The Finnish names for the months are really descriptive – for example, were’re now in lokakuu – the mud/sludge month! The Finnish word for month is “kuukausi”, which literally translates to “moon period”, and the names of the months reflect the agricultural and cultural activities during each cycle of the moon. So, with the arrival of autumn – trees dropping their leaves, days getting shorter, and lot of rain – I’ve been thinking about the months again. And, the internet being a varied place, found some explanations and discussions (e.g. here and here) dealing with how the months got their Finnish names…
The first “moon” of spring is “toukokuu” – meaning the spring sowing month (i.e. when you sow your first crop). Apparently “toukotyöt is a term covering all ploughing and sowing one’s cornfield needs in spring” (see here). Toukokuu is followed by kesäkuu (summer or fallow moon), and then heinäkuu (hay month – it’s already time to harvest the pastures). In August you have to harvest your crops, so the month bears the name “elokuu”, which is apparently related to grains (although there’s some debate). Syyskuu is next as the seasons change, with it’s name being derived from the word for autumn (syksy).
The second month of autumn (October) is lokakuu. “Loka” is a type of mud, and reflects how much it rains in Finland in September and October (trust me – it has rained nearly everly day of this month). Another name for October is also “ruojakuu”, which apparently translates as misery month (which seems like a bit of an exaggeration to me so far!). November has an even worse name, though – marraskuu (death month)! This is meant to reflect how all the summer plants have died off.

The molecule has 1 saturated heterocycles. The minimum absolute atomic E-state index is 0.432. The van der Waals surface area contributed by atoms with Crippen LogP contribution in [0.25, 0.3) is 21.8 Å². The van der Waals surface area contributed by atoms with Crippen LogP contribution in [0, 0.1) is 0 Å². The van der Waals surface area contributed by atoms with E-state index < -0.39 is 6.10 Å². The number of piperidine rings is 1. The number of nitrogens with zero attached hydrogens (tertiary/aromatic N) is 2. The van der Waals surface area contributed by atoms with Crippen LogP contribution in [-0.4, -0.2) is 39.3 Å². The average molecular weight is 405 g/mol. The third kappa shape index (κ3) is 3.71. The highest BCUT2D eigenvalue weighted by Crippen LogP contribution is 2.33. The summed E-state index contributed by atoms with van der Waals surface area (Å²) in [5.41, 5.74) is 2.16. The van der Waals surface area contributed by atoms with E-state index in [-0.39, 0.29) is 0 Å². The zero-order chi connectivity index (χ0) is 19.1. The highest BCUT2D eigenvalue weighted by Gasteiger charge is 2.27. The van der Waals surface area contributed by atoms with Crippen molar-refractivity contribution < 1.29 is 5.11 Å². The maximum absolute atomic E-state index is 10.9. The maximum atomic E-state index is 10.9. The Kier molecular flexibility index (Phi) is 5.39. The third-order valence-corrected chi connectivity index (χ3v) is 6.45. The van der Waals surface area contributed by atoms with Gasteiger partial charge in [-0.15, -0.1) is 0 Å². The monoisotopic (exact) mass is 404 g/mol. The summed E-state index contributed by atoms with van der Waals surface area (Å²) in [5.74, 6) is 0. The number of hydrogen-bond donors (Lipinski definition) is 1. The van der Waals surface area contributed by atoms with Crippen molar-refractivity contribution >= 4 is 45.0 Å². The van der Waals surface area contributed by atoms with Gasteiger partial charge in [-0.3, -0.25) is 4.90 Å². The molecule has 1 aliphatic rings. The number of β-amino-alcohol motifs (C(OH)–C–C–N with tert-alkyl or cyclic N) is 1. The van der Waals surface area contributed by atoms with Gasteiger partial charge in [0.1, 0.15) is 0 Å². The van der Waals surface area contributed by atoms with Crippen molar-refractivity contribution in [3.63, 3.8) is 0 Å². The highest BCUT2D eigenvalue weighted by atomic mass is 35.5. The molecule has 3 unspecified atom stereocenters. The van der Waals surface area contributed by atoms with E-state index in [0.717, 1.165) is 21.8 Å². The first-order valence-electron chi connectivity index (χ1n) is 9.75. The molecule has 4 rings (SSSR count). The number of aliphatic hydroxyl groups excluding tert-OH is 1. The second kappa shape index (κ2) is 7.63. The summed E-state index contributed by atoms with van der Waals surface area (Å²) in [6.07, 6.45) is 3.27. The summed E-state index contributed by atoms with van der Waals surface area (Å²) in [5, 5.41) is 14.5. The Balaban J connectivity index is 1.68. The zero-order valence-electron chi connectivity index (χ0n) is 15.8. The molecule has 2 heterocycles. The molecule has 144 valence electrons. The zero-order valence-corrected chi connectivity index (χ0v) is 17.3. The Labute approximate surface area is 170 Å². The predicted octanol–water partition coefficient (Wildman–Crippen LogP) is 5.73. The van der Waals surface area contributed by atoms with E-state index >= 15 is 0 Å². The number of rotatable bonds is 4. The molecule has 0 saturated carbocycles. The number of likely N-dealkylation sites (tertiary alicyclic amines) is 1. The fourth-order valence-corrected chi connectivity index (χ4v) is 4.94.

But at least December has a more welcoming sound to it – joulokuu – which means Christmas month. Apparently before the 1700’s it was “talvikuu” (winter month). January is tammikuu – there is agreement that this should be translated as “oak” month, but differing opinions about the origin of the name. It might be related to oaks being the only deciduous trees that still have their leaves at that time of the year (although the leaves are dead). Another opinion is that the month lies in the middle of winter and strong oak wood was used in the centre of constructions – hence the hard “middle” month and the hard “middle” wood…
As the days get a bit more sunny in February the ice crystals (hopefully) start to sparkle – they maybe even look like pearls? That would explain why the second month of the year is helmikuu (pearl month). February was historically also called “toinen sydänkuu” or “‘vähä tammi”, which an online explanation by Harri Hirvelä translates as “second heart of winter month” or “lesser oak month”. Still sounds cold!
Spring sounds a bit better: March is maaliskuu (earth month) and April is huhtikuu (wood burning month). These names seem to reflect the snow melting enough to expose the soil, and the old practice of farmers to burn wood (either to fertilize the soil or to make space for planting crops – your choice…).
There are some alternative names and/or interpretations for the months too:
- late July to late August was called “‘mätäkuu” (rotting month), and was thought to be the time when everything started rotting. One online comment even said that in the past doctors preferred not to perform surgery during mätäkuu for fear of the wounds not healing easily (see here).
- And to end with my favourite… March / maaliskuu can be translated as “goal post” or “final stretch” month, reflecting that winter is almost over. Unfortunately this seems to be a misinterpretation according to some… but I think it’s a nice way to look at the last month of winter!